Zuma may be loathed by the urban elite, but he is still wildly popular in rural South Africa, particularly in his home province of KwaZulu-Natal, where he retains support from key structures within the party, including the ANC Women’s League and Youth League. He also enjoys the support of a powerful group of provincial premiers, known collectively as the “Premier League.”
This base of support allows Zuma to exploit the hierarchical structure of the ANC, which is organized into some 3,000 local branches, represented by regional and provincial committees, as well as by a national executive elected at five yearly conferences. For the president to be forced out, the national executive would have to ask him to step aside, as it did with Mbeki — something it is unlikely to do unless it comes under sustained pressure from the branches.
But despite growing opposition to Zuma among party elites, the vast majority of ANC branches throughout the country have so far stood behind the president, perhaps because they do not wish to be seen as capitulating to the opposition. The only exceptions are ANC branches in Gauteng, the affluent province that includes Johannesburg and Pretoria. The Gauteng ANC, dominated by urban intellectuals, has long been anti-Zuma, campaigning against him as far back as 2012, when it opposed his re-election as president of the ANC.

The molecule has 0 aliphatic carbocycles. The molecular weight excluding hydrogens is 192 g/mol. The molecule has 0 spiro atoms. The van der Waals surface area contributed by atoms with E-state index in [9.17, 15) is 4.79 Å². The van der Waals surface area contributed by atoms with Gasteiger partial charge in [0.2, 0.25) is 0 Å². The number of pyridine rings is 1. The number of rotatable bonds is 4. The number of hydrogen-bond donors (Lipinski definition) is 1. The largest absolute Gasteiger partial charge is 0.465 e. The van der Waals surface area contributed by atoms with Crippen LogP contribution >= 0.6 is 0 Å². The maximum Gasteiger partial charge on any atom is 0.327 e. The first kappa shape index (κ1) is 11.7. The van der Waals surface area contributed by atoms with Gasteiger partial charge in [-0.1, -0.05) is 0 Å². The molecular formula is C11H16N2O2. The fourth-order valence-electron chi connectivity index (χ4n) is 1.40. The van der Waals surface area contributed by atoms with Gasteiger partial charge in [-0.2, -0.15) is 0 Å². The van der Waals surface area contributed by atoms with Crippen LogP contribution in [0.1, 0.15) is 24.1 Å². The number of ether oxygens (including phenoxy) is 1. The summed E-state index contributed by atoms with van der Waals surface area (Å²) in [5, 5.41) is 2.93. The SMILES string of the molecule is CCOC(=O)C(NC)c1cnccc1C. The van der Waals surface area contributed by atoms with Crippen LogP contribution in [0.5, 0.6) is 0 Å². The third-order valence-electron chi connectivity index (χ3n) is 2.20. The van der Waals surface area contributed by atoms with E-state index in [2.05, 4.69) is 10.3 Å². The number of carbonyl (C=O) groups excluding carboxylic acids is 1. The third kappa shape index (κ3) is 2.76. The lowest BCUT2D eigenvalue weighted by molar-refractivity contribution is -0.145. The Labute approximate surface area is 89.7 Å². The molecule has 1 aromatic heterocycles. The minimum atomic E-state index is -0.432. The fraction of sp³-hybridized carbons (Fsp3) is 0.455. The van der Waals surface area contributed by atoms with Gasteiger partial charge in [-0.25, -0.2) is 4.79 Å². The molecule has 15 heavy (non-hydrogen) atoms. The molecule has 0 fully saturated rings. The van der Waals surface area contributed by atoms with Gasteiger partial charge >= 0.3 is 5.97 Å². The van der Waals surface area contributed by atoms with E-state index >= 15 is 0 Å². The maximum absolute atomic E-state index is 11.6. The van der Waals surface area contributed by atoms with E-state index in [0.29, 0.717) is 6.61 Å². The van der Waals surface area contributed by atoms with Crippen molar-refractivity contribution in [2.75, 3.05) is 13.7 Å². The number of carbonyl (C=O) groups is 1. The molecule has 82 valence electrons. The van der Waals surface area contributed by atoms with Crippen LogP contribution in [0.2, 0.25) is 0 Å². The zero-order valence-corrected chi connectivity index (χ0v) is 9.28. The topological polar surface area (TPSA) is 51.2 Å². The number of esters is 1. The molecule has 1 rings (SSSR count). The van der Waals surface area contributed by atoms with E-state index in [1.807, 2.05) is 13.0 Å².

“The only way in which you can have an internal recourse on this, against Zuma, is if there is a mutiny at the branch level of the party. But that mutiny is highly unlikely,” said Mathekga.
But if most analysts agree that Zuma will likely remain in office until after the Aug. 3 elections, there is also broad consensus that a poor showing at the polls by the ANC, particularly in the key metropolises of Johannesburg, Tshwane (which includes Pretoria), and Nelson Mandela Bay, could finally tip the scales against him. Also potentially decisive is a pending court decision on whether to reopen an investigation into 783 charges of corruption, fraud, and money-laundering against Zuma, all of which were dropped just before he became president in 2009.
In either case, the ANC will likely try to convince Zuma to step down voluntarily. A public showdown would only force more of the party’s dirty laundry out into the open and could potentially cause the group to splinter.
“Within the ANC, they seem to be scared that if Zuma is forced out, he may take quite a few supporters with him,” said Gumede.
Still, the growing anti-Zuma chorus is something “totally different” for the party, he said. “Everybody is mobilizing.… The ANC has lost control.”